Archive for the ‘News’ Category

The Painted Piano

I found this at Westend Piano Rebuilding Shop in Montreal that is owned by my friend, Doug Yeats – Piano Rebuilder/Tuner/Technician.

Full Front View
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Front Panel Detail 1/4
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Front Panel Detail 2/4
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Front Panel Detail 3/4
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Front Panel Detail 4/4
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Left Side
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Left Side Detail. Those are little googly eyes glued onto the piano.
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Right Side
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Right Side Detail 1/2
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Right Side Detail 2/2
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Key Cover Detail 1/3
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Key Cover Detail 2/3
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Key Cover Detail 3/3. Yes, that’s painted.
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Key Cover Open. That’s the real keys.
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Top
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Top from behind
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Piano Tuner Looking for Adventure!

Do you live in a remote community with no piano technician?

Do you know people who want to learn how to tune a piano?

I have travelled great distances to provide piano tuning services to remote communities and educational opportunities in areas that lack a piano technology school.

My family and I are looking for travel opportunities and I am hoping some of my subscribers might have some ideas, or know of a place where my skills could be an asset.

Please contact me if you have any suggestions.

Mark

A Fascinating Review of the History of Equal Temperament

I’ve just created a page that features an excellent podcast on this topic.

You can listen to it HERE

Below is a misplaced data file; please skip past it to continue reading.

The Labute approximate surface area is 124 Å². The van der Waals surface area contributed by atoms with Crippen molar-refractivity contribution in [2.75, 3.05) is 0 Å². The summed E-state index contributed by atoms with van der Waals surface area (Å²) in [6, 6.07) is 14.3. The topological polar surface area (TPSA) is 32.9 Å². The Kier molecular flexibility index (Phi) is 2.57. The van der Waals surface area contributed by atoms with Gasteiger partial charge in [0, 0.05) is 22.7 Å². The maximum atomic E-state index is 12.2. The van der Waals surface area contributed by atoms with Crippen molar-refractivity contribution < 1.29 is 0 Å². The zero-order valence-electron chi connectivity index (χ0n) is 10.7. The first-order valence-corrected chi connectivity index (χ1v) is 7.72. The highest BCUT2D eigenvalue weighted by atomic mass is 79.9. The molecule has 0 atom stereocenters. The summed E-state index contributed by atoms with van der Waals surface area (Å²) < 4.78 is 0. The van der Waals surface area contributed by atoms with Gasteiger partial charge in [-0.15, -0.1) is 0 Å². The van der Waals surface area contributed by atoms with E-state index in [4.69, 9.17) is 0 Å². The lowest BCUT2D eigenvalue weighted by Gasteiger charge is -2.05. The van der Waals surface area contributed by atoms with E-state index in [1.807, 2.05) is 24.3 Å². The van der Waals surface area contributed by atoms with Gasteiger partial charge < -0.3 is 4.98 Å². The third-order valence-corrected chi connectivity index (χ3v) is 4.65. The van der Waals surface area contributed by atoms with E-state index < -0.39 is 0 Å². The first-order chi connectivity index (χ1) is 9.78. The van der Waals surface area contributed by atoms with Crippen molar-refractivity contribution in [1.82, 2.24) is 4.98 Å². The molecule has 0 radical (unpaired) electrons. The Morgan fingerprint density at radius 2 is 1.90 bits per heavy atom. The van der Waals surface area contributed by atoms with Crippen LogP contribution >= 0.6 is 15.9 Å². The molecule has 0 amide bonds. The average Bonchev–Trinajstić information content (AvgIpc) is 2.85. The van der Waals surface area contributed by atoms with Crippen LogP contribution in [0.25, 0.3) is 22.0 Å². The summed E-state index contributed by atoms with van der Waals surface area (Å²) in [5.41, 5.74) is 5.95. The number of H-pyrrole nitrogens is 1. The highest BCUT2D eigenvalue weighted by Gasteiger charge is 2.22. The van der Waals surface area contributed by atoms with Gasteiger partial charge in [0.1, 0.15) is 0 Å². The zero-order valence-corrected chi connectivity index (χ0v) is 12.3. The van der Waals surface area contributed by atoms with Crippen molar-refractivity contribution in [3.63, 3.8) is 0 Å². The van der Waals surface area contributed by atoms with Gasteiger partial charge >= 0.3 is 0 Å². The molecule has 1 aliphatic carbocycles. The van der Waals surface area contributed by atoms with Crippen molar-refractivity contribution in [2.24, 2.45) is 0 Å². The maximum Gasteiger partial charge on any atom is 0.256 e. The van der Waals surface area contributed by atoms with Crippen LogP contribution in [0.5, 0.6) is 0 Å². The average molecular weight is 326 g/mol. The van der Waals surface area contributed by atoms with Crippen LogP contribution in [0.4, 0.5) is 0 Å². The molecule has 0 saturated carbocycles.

New Lesson – Regluing Hammer Felt

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Sometimes hammer felt comes unglued. I’ve just uploaded a video lesson that shows how I reglue hammer felt.

You can watch it HERE

Proud Students Just Finished Course in Toronto.

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Adrian and Kevin just finished a 21 hour course in basic piano tuning the I held at Beaches Conservatory in Scarborough, Ontario, Canada.

We learned how to hear beats clearly using a beat filter and used my Beat Speed Window temperament sequence that helps tuners measure inharmonicity aurally and choose the best size for the particular piano you are tuning.

It also reduces the need to know intervals because the sequence is laid out note by note and because of the high accuracy built on the inharmonicity of that specific piano, notes that need correcting just need to fit with the one check that tuned them in the first place. No multiple interval checks needed.

Both students seemed to enjoy following the objective logic of the system.

I teach every March and August in Toronto, but I will make exceptions if there is demand.

What’s going on?

I tune a unison in this lesson and create partial melodies depending on how the unison is tuned.

While listening to and tuning clean higher partials is a great way to improve unison tuning, this seems different somehow. I wasn’t able to get these partials to be completely still.

What do you think is going on?

Listen to the recording HERE

Last Chance…

to learn basic piano tuning and repair in Montreal this year.

I am teaching for the next three weeks in Montreal. We will learn basic and advanced tuning techniques as well as basic piano repair and regulation and basic grand regulation.

If you are interested in this subject and are available, please CONTACT ME asap.

We will only have class in the morning so if you are thinking of combining an educational trip with sight-seeing, you will have afternoons and evenings free.

You can read more about the courses offered HERE

New Cool Tool for Learning How to Tune a Temperament

I have created a javascript tool that you can use to get feedback on your temperaments.

You simply send me a recording of you playing each note in your temperament octave and I load it into a javascript webpage and send it back to you, along with an analysis of the beat speed progressions in your temperament.

You can then play back specific intervals in your temperament and listen to see if you can hear what I found.

An example of how it works is found HERE

I anticipate charging a fee for this service, but for the next short while, I am offering it for free.

New Lesson Posted: How to Tune Beatless Octaves

“Beatless” is a term I, and other technicians, like to use to describe an octave that sounds like a beatless unison. It just means that it sounds pure and has as little motion in the upper partials as possible.

I have created a flow chart that shows you how to measure the inharmonicity of a piano aurally and then tune the best octave for that piano.

You can read the lesson HERE

The Amazing Canadian Heintzman Transposing Piano

This acoustic piano was designed and built by the famous Heintzman company, a Canadian piano manufacturer from the early 20th century.

It is operated by the middle pedal, which raises the whippen dowels so they are not damaged when shifting the keys. Then a lever under the keybed is used to move the keys sideways so they line up under different whippens. A needle marks the key of the piano.

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